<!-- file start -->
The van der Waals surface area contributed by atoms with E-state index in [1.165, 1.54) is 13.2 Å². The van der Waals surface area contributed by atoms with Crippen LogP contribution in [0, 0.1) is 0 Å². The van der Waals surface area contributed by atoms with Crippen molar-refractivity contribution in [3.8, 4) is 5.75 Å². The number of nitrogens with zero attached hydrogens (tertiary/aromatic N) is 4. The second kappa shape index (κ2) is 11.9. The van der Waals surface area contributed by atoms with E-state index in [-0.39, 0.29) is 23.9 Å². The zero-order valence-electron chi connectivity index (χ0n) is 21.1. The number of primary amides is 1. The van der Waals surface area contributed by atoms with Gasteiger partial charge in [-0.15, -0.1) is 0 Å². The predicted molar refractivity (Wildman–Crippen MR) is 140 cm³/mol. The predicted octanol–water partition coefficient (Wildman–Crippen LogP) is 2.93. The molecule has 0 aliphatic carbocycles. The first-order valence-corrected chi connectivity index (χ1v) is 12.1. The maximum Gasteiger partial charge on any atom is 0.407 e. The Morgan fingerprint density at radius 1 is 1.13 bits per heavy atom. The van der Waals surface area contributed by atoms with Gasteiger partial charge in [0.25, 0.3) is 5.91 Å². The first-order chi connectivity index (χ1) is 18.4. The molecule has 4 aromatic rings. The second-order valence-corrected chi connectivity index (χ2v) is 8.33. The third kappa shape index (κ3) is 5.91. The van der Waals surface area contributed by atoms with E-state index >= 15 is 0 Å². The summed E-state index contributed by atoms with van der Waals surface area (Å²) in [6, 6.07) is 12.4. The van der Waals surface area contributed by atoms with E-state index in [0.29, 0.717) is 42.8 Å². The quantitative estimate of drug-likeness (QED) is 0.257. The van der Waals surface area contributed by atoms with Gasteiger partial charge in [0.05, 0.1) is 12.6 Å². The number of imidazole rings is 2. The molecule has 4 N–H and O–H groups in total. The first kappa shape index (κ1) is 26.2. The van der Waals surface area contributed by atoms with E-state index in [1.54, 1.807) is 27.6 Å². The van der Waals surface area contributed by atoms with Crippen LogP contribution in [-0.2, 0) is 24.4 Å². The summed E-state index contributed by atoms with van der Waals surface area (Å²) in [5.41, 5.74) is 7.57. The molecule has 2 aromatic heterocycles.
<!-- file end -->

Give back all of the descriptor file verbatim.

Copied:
The van der Waals surface area contributed by atoms with E-state index in [1.165, 1.54) is 13.2 Å². The van der Waals surface area contributed by atoms with Crippen LogP contribution in [0, 0.1) is 0 Å². The van der Waals surface area contributed by atoms with Crippen molar-refractivity contribution in [3.8, 4) is 5.75 Å². The number of nitrogens with zero attached hydrogens (tertiary/aromatic N) is 4. The second kappa shape index (κ2) is 11.9. The van der Waals surface area contributed by atoms with E-state index in [-0.39, 0.29) is 23.9 Å². The zero-order valence-electron chi connectivity index (χ0n) is 21.1. The number of primary amides is 1. The van der Waals surface area contributed by atoms with Gasteiger partial charge in [-0.15, -0.1) is 0 Å². The predicted molar refractivity (Wildman–Crippen MR) is 140 cm³/mol. The predicted octanol–water partition coefficient (Wildman–Crippen LogP) is 2.93. The molecule has 0 aliphatic carbocycles. The first-order valence-corrected chi connectivity index (χ1v) is 12.1. The maximum Gasteiger partial charge on any atom is 0.407 e. The Morgan fingerprint density at radius 1 is 1.13 bits per heavy atom. The van der Waals surface area contributed by atoms with Gasteiger partial charge in [0.25, 0.3) is 5.91 Å². The first-order chi connectivity index (χ1) is 18.4. The molecule has 4 aromatic rings. The second-order valence-corrected chi connectivity index (χ2v) is 8.33. The third kappa shape index (κ3) is 5.91. The van der Waals surface area contributed by atoms with E-state index >= 15 is 0 Å². The summed E-state index contributed by atoms with van der Waals surface area (Å²) in [6, 6.07) is 12.4. The van der Waals surface area contributed by atoms with E-state index in [0.29, 0.717) is 42.8 Å². The quantitative estimate of drug-likeness (QED) is 0.257. The van der Waals surface area contributed by atoms with Gasteiger partial charge in [0.05, 0.1) is 12.6 Å². The number of imidazole rings is 2. The molecule has 4 N–H and O–H groups in total. The first kappa shape index (κ1) is 26.2. The van der Waals surface area contributed by atoms with E-state index in [1.54, 1.807) is 27.6 Å². The van der Waals surface area contributed by atoms with Crippen LogP contribution in [-0.2, 0) is 24.4 Å². The summed E-state index contributed by atoms with van der Waals surface area (Å²) in [5.41, 5.74) is 7.57. The molecule has 2 aromatic heterocycles.